And the second is private health insurance. The model that we rely on has private health insurance in it.

 

Archival Tape -- Dr Omar Khorshid:

“It's an ailing system. Membership of insurance has declined, prior to Covid, for five years in a row.”

 

RICK: 

And this system was meant to take pressure off the public system, but instead it's actually going into a death spiral. 

 

OSMAN: 

That sounds pretty significant. And there's a couple of different components to what we're grappling with. Maybe let's start with the erosion of bulk billing that you're describing. Can you tell me about that, and what's going on there? 

 

RICK: 

Yeah, so bulk billing for those who don't know is when a doctor has, you know, their time and treatment fully covered by the government. So they charge the fee that is exactly what the federal government rebate is under Medicare. And no money has to change hands. They just charge the government directly. You don't pay. And that's amazing. It's great for universality in the health care system. 

 

Archival Tape -- Unidentified Commentator #1:

“Medicare will provide every permanent resident with basic health insurance.”

 

RICK: 

When Medicare was set up, the system was actually designed around this idea of making sure that bulk billing was the leading edge and it was good for patients, it was great for GPs. 

 

Archival Tape -- Unidentified Commentator #2: 

“And every Australian from newborn babe to Prime Minister, can share in the cheapest, simplest and fairest health insurance scheme Australia's ever had. Medicare.” 

 

RICK: 

Over time, the successive government changes have made bulk billing less attractive to GPs. 

 

Archival Tape -- Unidentified Commentator #3: 

“If the cost of visiting the doctor keeps rising under John Howard, imagine what will happen to Medicare.”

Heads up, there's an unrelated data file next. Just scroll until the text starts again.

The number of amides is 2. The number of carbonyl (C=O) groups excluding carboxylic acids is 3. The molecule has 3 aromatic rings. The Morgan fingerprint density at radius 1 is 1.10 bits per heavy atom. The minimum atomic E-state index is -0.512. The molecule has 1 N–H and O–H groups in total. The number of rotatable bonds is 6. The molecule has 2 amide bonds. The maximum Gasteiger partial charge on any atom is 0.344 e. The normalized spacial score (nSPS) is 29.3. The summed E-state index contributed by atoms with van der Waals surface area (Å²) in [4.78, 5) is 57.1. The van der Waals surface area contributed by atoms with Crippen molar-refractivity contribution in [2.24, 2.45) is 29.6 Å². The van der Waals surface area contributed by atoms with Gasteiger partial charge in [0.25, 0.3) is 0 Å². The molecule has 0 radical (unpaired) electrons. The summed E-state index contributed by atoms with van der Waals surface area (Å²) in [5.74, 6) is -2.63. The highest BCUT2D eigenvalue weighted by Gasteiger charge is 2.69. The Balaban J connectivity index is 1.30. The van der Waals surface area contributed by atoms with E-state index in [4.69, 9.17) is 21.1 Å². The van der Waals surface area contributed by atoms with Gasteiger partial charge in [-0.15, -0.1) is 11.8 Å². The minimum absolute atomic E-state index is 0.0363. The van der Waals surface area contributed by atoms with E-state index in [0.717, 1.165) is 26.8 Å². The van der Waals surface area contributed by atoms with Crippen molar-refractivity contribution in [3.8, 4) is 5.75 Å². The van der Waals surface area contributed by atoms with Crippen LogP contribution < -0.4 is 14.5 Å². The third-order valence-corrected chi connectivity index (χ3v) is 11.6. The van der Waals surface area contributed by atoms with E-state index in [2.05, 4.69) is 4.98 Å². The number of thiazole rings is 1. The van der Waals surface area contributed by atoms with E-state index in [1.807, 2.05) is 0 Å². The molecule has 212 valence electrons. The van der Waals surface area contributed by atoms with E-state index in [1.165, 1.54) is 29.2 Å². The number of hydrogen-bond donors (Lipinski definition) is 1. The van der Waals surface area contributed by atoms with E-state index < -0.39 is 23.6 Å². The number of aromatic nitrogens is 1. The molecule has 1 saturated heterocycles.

RICK: 

Who are increasingly charging more for their services. And sometimes, you know, quite a lot more than the bulk billing threshold. 

 

Part of the problem is that indexation of Medicare item rates haven't been increasing with the cost of living, and certainly not with the cost of average weekly earnings, over many decades now. 

 

Archival Tape -- Unidentified Commentator #4: 

“In 2014 the coalition government first announced the freeze would continue for another two years, although GPs were excluded and did get an increase. In 2015 they expanded the freeze to GPs.”

 

RICK: 

So, you know, in the past decade, both the coalition and Labour have instituted what were effectively indexation freezes on the Medicare benefits schedule saving the budget well over one billion dollars. You know, Labor's last effort just before they left government, when Nicola Roxon was the health minister, saved $660 million just by moving the indexation schedule back eight months. So, you know, that's a big change to how healthcare works in this country, but there is a little bit more to it than that.

 

OSMAN: 

OK, so that's the bulk billing side of things. You also mentioned the way that the private health insurance model operates. Can you explain that for me? 

 

RICK: 

Yeah. So the president of the Australian Medical Association, Dr Omar Khorshid, talked about this when he appeared at the National Press Club. 

 

Archival Tape -- Dr Omar Khorshid:

“Young people are leaving insurance and being replaced by older Australians whose health care needs are greater.”

 

RICK: 

The way he explained the issue is one that we've been watching happen now for quite some time, which is that young people are leaving private health insurance and they're being replaced by an ageing population.

 

Archival Tape -- Dr Omar Khorshid: 

“Their need for spending is greater. They're putting pressure, therefore, on the premiums which keep going up...” 

 

RICK: 

Way more older people are joining private health then young people are. And this is leading to an increase in premiums, because older people have a tendency to claim more from their policy; whereas young people have a tendency to pay their policy and actually not draw down it very much at all. 

 

Archival Tape -- Dr Omar Khorshid: 

“And if we don't do something soon, it is going to be critical”